The brand has strived hard to attain the status that it is enjoying today and for the retention of this status in the future, they have to provide their customers with a consistent a consistent quality standard whilst also increasing the level of their aspirations (Simms and Trott, 2007, pp. 46-49). Motivation and surprising the customers time to time is also necessary.

Recommendations:

In this brief study, the researcher has tried to give maximum evidence regarding the significance of ‘value’ to both brand and customers. During the course of study, the researcher has highlighted information that clearly demonstrated that many companies are facing intricacies in implementing their ideas, with some companies having developed bizarre myths regarding the idea of brand value or that they are practicing the wrong way. Hence, there are some suggestions that the researcher would like to present that can be a help in rightly practicing the idea. These suggestions include:

Consumer research: Taking consumers response from time to time always help a brand to evolve. Companies should often engage themselves in consumer research to understand what consumers actually want and how their wants can be linked with a brand’s image and spirit.
Active customer relationship management: The previous step can help a firm in understanding the value creation; whereas, this can help them in value delivery. Customer relationship management is an ideal value for a firm who wishes to deliver value to its customers. It happens as the CROs show warmth, consideration, attention to customers and answer their queries and problems.
Total quality management: Developing a system of total quality management can create value not only for the brand, but for the entire firm. A philosophy within management sciences stresses on improving the product and service quality until it reaches the levels of perfection (Hawarna and Mohammed, 2011, p. 73). The basic premises of the concept lies in the fact continuous improvement is the best means towards customer satisfaction and company’s success in the long run (Anand et al., 2009, p. 448). Consequently, it makes a firm and almost all the brand under its banner a valuable preference.
References:

Aaker, D., 1996. Measuring Brand Equity Across Products and Markets. California Management Review. 38(3), pp. 102-120.

Anand, G., Ward, P. and Tatikonda., M., 2010. Role of explicit and tacit knowledge in six sigma projects: An empirical examination of differential project success. Journal of Operations Management, 28 (4), pp. 303-315.

Bhat, S. and Reddy, S.K., 1998. Symbolic and functional positioning of brands. Journal of Consumer Marketing. 15(1), pp. 32-43.

Botha, J., Bothma, C. and Geldenhuys, P., 2008. Managing E-commerce in Business. Juta and Company Ltd.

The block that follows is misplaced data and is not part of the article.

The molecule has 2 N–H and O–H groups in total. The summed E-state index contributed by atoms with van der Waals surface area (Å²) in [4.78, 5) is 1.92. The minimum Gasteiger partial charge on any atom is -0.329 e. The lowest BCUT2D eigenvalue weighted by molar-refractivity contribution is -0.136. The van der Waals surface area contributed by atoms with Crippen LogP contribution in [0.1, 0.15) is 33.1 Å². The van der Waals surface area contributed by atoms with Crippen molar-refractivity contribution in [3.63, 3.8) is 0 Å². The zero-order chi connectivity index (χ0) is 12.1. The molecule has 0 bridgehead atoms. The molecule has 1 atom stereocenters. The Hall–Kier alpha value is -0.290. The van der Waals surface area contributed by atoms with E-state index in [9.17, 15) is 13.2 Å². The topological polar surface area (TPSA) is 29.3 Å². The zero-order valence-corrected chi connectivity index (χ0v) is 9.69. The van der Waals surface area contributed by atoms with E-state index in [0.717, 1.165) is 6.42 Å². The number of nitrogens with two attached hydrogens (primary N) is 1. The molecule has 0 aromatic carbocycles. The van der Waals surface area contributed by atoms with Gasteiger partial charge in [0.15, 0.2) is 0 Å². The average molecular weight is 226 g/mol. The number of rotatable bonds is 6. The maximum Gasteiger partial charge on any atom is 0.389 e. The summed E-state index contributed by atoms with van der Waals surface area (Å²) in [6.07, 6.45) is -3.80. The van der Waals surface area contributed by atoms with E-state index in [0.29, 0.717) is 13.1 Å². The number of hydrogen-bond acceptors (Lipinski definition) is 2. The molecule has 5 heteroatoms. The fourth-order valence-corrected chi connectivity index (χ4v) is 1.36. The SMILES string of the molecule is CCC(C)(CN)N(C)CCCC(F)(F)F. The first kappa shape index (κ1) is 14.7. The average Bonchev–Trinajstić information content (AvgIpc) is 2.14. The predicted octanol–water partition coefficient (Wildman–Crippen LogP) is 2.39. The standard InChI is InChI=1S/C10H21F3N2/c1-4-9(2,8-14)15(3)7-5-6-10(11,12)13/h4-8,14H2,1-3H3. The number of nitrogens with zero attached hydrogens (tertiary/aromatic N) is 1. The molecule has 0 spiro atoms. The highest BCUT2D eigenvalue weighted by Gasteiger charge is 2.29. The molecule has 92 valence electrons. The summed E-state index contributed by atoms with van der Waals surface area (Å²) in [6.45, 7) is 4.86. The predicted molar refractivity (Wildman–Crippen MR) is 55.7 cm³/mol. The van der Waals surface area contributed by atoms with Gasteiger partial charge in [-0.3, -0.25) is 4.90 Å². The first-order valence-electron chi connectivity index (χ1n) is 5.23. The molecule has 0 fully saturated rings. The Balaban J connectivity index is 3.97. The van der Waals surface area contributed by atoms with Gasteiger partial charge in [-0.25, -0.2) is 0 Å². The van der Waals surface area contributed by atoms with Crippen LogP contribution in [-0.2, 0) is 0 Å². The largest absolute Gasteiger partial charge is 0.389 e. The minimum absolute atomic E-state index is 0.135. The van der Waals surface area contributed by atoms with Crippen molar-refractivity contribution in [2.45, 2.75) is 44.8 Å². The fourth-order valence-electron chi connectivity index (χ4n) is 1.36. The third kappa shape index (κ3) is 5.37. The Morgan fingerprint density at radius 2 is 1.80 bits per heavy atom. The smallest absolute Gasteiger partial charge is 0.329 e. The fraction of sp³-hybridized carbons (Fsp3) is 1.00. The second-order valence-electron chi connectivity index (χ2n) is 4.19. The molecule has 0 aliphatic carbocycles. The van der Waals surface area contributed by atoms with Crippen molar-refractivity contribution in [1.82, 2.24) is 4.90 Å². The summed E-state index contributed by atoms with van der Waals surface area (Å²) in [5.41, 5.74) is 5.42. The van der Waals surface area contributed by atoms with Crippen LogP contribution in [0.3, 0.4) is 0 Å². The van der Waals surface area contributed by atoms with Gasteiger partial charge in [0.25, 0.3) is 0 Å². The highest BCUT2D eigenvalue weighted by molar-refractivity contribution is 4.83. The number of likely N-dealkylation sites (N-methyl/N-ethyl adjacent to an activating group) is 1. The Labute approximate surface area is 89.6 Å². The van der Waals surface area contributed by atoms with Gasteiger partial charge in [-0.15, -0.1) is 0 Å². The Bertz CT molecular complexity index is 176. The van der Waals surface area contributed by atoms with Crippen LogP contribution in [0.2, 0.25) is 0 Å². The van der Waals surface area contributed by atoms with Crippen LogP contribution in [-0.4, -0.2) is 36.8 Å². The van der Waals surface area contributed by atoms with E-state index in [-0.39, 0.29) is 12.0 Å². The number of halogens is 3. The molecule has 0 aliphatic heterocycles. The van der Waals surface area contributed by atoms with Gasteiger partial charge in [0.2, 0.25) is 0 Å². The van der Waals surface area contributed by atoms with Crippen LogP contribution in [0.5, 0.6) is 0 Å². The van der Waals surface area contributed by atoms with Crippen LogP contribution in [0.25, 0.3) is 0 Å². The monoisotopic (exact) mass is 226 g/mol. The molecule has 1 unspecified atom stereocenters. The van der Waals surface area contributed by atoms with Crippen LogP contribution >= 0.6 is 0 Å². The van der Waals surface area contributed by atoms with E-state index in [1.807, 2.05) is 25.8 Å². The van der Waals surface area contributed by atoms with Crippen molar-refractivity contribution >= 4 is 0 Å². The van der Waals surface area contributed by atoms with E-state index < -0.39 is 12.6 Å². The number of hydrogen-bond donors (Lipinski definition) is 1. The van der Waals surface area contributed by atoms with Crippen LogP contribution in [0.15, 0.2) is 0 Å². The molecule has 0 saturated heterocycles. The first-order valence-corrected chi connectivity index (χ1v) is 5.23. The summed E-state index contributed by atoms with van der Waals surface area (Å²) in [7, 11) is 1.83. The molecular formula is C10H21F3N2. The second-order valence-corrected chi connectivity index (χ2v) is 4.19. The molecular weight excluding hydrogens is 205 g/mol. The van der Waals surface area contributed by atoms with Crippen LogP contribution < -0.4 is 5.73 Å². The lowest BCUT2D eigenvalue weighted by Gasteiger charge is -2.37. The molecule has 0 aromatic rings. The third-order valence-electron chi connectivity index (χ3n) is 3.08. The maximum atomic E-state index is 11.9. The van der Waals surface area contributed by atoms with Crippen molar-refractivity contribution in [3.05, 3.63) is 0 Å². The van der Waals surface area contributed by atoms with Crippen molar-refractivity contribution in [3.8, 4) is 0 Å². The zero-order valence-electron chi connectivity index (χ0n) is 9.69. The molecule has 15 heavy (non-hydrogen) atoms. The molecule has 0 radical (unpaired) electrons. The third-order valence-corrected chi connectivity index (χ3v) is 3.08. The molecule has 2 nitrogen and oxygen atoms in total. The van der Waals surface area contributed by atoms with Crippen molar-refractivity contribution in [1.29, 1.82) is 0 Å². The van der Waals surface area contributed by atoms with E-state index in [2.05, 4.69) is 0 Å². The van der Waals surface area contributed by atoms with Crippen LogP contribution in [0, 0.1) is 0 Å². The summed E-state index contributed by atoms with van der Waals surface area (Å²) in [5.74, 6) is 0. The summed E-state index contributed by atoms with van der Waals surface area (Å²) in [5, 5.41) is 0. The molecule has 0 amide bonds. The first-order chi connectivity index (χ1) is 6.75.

Burgh-Woodman, H., 2007. We do not live to buy: Why subcultures are different from brand communities and the meaning for marketing discourse. International Journal of Sociology and Social Policy. 27(5/6), pp.193 – 207.

Christopher, M., 1996. From brand values to customer value. Journal of Marketing Practices: Applied Marketing Science. 2(1), pp. 55-56

Davis, J., 2009. Competitive Success, How Branding Adds Value. John Wiley and Sons.

Doyle, P., 2000. Value-based marketing. Journal of Strategic Marketing. 8(4), pp. 299-311.

Hawarna, S. and Mohammed, H., 2011. Quality perception among university students and influence on Islamic culture on it: a case study. International journal of Arab Culture, Management and Sustainable Development, 2(1), pp. 72-82

Holland, R. and Ehrenreich, B., 2011. Cracking the New Job Market: The 7 Rules for Getting Hired in Any Economy. U.S: AMACOM Div American Management Association.

Kotler, P. and Keller. K., 2008. Marketing Management- A South Asian Perspective. New York: Pearson Education.

MacInnis, D. and Gustavo, D., 2005. The Concept of Hope and Its Relevance to Product Evaluation and Choice. Journal of Marketing. 69(1), pp. 1-8.

Matear, S., Gray, B. and Garrett, T., 2004. Market orientation, brand investment, new service development, market position and performance for service organisations”, International Journal of Service Industry Management. 15(3), pp. 284-301.

Merz, M., YiHe and Vargo, S., 2009. The evolving brand logic: a service-dominant logic perspective. Journal of the Academy of Marketing Science. 37(3), p. 56.

Ravald, A. and Gronroos, C., 1996. The value concept and relationship marketing. European Journal of Marketing. 30(2), p. 22.

Schau, H., Muniz Jr, A. and Arnould, E. (2009). How Brand Community Practices Create Value. Journal of Marketing. 73(5), pp. 30-51.

Simms, C. and Trott, P., 2007. An analysis of the repositioning of the “BMW Mini” brand. Journal of Product & Brand Management. 16(5), pp. 299-303.

VeitNgo, L. and O’Cass, A., 2009. Creating value offerings via operant resource-based capabilities. Industrial Marketing Management. 38(1), pp. 45-50.

Wang, Y. and Tzeng, G., 2009. Brand marketing for creating brand value based on a MCDM model combining DEMATEL with ANP and VIKOR methods. Retrieved online at on May 28, 2012.

Wood, L. (2000). Brands and brand equity: definition and management. Management Decision, 38(9), pp.662 – 669.